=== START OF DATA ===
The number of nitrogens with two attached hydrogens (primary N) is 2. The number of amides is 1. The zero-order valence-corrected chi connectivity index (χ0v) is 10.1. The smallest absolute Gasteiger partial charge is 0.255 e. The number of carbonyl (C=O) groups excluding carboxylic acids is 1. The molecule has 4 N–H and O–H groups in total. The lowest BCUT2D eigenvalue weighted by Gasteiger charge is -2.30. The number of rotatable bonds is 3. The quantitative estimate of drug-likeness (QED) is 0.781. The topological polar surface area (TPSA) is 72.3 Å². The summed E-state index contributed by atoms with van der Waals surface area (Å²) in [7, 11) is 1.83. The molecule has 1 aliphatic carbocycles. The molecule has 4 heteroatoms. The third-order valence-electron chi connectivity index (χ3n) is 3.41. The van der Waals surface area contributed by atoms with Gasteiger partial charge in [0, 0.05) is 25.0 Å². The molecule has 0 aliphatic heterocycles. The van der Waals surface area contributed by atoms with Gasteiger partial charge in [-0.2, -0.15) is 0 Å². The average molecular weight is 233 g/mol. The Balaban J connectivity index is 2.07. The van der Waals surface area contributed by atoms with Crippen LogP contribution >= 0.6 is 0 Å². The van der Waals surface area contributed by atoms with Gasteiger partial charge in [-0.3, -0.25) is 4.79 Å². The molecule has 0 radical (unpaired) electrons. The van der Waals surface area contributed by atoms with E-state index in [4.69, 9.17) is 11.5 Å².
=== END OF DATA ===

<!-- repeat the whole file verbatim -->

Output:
The number of nitrogens with two attached hydrogens (primary N) is 2. The number of amides is 1. The zero-order valence-corrected chi connectivity index (χ0v) is 10.1. The smallest absolute Gasteiger partial charge is 0.255 e. The number of carbonyl (C=O) groups excluding carboxylic acids is 1. The molecule has 4 N–H and O–H groups in total. The lowest BCUT2D eigenvalue weighted by Gasteiger charge is -2.30. The number of rotatable bonds is 3. The quantitative estimate of drug-likeness (QED) is 0.781. The topological polar surface area (TPSA) is 72.3 Å². The summed E-state index contributed by atoms with van der Waals surface area (Å²) in [7, 11) is 1.83. The molecule has 1 aliphatic carbocycles. The molecule has 4 heteroatoms. The third-order valence-electron chi connectivity index (χ3n) is 3.41. The van der Waals surface area contributed by atoms with Gasteiger partial charge in [0, 0.05) is 25.0 Å². The molecule has 0 aliphatic heterocycles. The van der Waals surface area contributed by atoms with Gasteiger partial charge in [-0.2, -0.15) is 0 Å². The average molecular weight is 233 g/mol. The Balaban J connectivity index is 2.07. The van der Waals surface area contributed by atoms with Crippen LogP contribution >= 0.6 is 0 Å². The van der Waals surface area contributed by atoms with Gasteiger partial charge in [-0.3, -0.25) is 4.79 Å². The molecule has 0 radical (unpaired) electrons. The van der Waals surface area contributed by atoms with E-state index in [4.69, 9.17) is 11.5 Å².